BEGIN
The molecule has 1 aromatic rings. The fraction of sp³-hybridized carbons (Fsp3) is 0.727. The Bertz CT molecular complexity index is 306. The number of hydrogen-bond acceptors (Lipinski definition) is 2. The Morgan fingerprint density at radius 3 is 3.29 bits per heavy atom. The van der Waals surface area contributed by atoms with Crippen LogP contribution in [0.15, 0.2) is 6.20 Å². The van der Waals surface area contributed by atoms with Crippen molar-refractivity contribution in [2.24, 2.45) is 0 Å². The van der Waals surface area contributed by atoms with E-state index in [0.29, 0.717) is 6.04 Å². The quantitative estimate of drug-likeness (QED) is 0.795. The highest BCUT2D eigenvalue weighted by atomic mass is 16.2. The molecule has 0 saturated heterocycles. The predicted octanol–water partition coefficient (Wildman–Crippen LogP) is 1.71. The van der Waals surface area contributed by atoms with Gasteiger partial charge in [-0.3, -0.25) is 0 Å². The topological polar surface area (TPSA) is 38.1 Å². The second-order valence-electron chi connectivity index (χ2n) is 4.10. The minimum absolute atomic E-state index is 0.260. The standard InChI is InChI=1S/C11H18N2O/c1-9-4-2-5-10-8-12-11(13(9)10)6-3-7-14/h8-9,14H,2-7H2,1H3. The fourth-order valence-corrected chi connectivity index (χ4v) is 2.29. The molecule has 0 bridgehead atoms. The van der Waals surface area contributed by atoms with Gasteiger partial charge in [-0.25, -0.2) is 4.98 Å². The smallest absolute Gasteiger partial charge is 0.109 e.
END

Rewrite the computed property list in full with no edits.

The molecule has 1 aromatic rings. The fraction of sp³-hybridized carbons (Fsp3) is 0.727. The Bertz CT molecular complexity index is 306. The number of hydrogen-bond acceptors (Lipinski definition) is 2. The Morgan fingerprint density at radius 3 is 3.29 bits per heavy atom. The van der Waals surface area contributed by atoms with Crippen LogP contribution in [0.15, 0.2) is 6.20 Å². The van der Waals surface area contributed by atoms with Crippen molar-refractivity contribution in [2.24, 2.45) is 0 Å². The van der Waals surface area contributed by atoms with E-state index in [0.29, 0.717) is 6.04 Å². The quantitative estimate of drug-likeness (QED) is 0.795. The highest BCUT2D eigenvalue weighted by atomic mass is 16.2. The molecule has 0 saturated heterocycles. The predicted octanol–water partition coefficient (Wildman–Crippen LogP) is 1.71. The van der Waals surface area contributed by atoms with Gasteiger partial charge in [-0.3, -0.25) is 0 Å². The topological polar surface area (TPSA) is 38.1 Å². The second-order valence-electron chi connectivity index (χ2n) is 4.10. The minimum absolute atomic E-state index is 0.260. The standard InChI is InChI=1S/C11H18N2O/c1-9-4-2-5-10-8-12-11(13(9)10)6-3-7-14/h8-9,14H,2-7H2,1H3. The fourth-order valence-corrected chi connectivity index (χ4v) is 2.29. The molecule has 0 bridgehead atoms. The van der Waals surface area contributed by atoms with Gasteiger partial charge in [-0.25, -0.2) is 4.98 Å². The smallest absolute Gasteiger partial charge is 0.109 e.